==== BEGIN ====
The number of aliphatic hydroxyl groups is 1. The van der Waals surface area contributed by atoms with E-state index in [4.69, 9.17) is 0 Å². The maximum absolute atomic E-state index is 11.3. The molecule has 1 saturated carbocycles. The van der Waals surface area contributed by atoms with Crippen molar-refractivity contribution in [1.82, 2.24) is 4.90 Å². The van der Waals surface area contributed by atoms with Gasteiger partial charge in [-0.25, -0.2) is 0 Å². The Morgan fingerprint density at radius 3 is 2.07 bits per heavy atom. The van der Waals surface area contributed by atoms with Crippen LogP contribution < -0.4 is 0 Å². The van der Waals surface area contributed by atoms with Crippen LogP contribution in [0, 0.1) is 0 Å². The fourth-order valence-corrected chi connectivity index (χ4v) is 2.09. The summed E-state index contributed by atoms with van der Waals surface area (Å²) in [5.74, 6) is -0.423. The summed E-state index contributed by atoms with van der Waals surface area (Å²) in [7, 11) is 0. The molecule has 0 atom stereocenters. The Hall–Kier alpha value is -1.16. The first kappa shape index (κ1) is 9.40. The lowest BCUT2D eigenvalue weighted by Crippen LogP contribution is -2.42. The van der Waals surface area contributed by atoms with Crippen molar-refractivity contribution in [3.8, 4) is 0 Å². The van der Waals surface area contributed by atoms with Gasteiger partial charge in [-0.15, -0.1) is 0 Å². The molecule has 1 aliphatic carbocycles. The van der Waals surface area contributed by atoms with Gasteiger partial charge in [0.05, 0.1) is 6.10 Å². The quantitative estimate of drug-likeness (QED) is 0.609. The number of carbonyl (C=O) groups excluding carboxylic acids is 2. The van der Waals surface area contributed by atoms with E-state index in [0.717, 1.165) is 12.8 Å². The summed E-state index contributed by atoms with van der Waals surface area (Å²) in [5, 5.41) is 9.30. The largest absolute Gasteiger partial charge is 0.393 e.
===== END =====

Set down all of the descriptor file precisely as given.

The number of aliphatic hydroxyl groups is 1. The van der Waals surface area contributed by atoms with E-state index in [4.69, 9.17) is 0 Å². The maximum absolute atomic E-state index is 11.3. The molecule has 1 saturated carbocycles. The van der Waals surface area contributed by atoms with Crippen molar-refractivity contribution in [1.82, 2.24) is 4.90 Å². The van der Waals surface area contributed by atoms with Gasteiger partial charge in [-0.25, -0.2) is 0 Å². The Morgan fingerprint density at radius 3 is 2.07 bits per heavy atom. The van der Waals surface area contributed by atoms with Crippen LogP contribution < -0.4 is 0 Å². The van der Waals surface area contributed by atoms with Crippen LogP contribution in [0, 0.1) is 0 Å². The fourth-order valence-corrected chi connectivity index (χ4v) is 2.09. The summed E-state index contributed by atoms with van der Waals surface area (Å²) in [5.74, 6) is -0.423. The summed E-state index contributed by atoms with van der Waals surface area (Å²) in [7, 11) is 0. The molecule has 0 atom stereocenters. The Hall–Kier alpha value is -1.16. The first kappa shape index (κ1) is 9.40. The lowest BCUT2D eigenvalue weighted by Crippen LogP contribution is -2.42. The van der Waals surface area contributed by atoms with Crippen molar-refractivity contribution in [3.8, 4) is 0 Å². The van der Waals surface area contributed by atoms with Gasteiger partial charge in [-0.15, -0.1) is 0 Å². The molecule has 1 aliphatic carbocycles. The van der Waals surface area contributed by atoms with Gasteiger partial charge in [0.05, 0.1) is 6.10 Å². The quantitative estimate of drug-likeness (QED) is 0.609. The number of carbonyl (C=O) groups excluding carboxylic acids is 2. The van der Waals surface area contributed by atoms with E-state index in [0.717, 1.165) is 12.8 Å². The summed E-state index contributed by atoms with van der Waals surface area (Å²) in [5, 5.41) is 9.30. The largest absolute Gasteiger partial charge is 0.393 e.